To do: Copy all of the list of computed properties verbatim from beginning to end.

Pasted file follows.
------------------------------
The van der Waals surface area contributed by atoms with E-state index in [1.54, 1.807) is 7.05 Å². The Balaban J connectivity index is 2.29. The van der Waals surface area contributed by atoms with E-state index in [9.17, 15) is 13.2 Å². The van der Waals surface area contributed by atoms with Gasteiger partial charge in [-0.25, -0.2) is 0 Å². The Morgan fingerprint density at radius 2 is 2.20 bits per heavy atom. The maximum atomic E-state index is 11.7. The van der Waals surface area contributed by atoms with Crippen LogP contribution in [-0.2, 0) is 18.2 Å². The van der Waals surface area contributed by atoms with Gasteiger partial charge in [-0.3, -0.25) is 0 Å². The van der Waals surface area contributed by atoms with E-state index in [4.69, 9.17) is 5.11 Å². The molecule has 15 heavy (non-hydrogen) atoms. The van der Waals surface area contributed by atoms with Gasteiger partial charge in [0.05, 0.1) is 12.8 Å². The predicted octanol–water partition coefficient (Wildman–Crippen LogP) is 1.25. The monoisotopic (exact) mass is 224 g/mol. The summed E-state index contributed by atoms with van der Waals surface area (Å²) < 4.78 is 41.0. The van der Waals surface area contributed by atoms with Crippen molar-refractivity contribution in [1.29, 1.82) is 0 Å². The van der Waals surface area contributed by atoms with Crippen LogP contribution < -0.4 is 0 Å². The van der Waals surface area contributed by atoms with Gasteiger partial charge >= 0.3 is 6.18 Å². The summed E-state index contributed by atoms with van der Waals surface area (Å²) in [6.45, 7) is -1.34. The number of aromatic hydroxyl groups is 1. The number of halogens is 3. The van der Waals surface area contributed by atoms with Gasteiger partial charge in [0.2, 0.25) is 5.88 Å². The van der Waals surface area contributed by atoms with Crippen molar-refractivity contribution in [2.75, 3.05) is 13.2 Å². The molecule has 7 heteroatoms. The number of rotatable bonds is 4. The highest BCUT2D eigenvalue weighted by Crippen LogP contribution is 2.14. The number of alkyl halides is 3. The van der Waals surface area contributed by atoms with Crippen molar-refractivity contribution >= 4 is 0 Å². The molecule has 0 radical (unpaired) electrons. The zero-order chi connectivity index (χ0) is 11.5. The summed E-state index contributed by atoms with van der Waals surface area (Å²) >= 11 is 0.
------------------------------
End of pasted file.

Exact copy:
The van der Waals surface area contributed by atoms with E-state index in [1.54, 1.807) is 7.05 Å². The Balaban J connectivity index is 2.29. The van der Waals surface area contributed by atoms with E-state index in [9.17, 15) is 13.2 Å². The van der Waals surface area contributed by atoms with Gasteiger partial charge in [-0.25, -0.2) is 0 Å². The Morgan fingerprint density at radius 2 is 2.20 bits per heavy atom. The maximum atomic E-state index is 11.7. The van der Waals surface area contributed by atoms with Crippen LogP contribution in [-0.2, 0) is 18.2 Å². The van der Waals surface area contributed by atoms with Gasteiger partial charge in [-0.3, -0.25) is 0 Å². The van der Waals surface area contributed by atoms with E-state index in [4.69, 9.17) is 5.11 Å². The molecule has 15 heavy (non-hydrogen) atoms. The van der Waals surface area contributed by atoms with Gasteiger partial charge in [0.05, 0.1) is 12.8 Å². The predicted octanol–water partition coefficient (Wildman–Crippen LogP) is 1.25. The monoisotopic (exact) mass is 224 g/mol. The summed E-state index contributed by atoms with van der Waals surface area (Å²) < 4.78 is 41.0. The van der Waals surface area contributed by atoms with Crippen molar-refractivity contribution in [1.29, 1.82) is 0 Å². The van der Waals surface area contributed by atoms with Crippen LogP contribution < -0.4 is 0 Å². The van der Waals surface area contributed by atoms with Gasteiger partial charge >= 0.3 is 6.18 Å². The summed E-state index contributed by atoms with van der Waals surface area (Å²) in [6.45, 7) is -1.34. The number of aromatic hydroxyl groups is 1. The number of halogens is 3. The van der Waals surface area contributed by atoms with Gasteiger partial charge in [0.2, 0.25) is 5.88 Å². The van der Waals surface area contributed by atoms with Crippen molar-refractivity contribution in [2.75, 3.05) is 13.2 Å². The molecule has 7 heteroatoms. The number of rotatable bonds is 4. The highest BCUT2D eigenvalue weighted by Crippen LogP contribution is 2.14. The number of alkyl halides is 3. The van der Waals surface area contributed by atoms with Crippen molar-refractivity contribution >= 4 is 0 Å². The molecule has 0 radical (unpaired) electrons. The zero-order chi connectivity index (χ0) is 11.5. The summed E-state index contributed by atoms with van der Waals surface area (Å²) >= 11 is 0.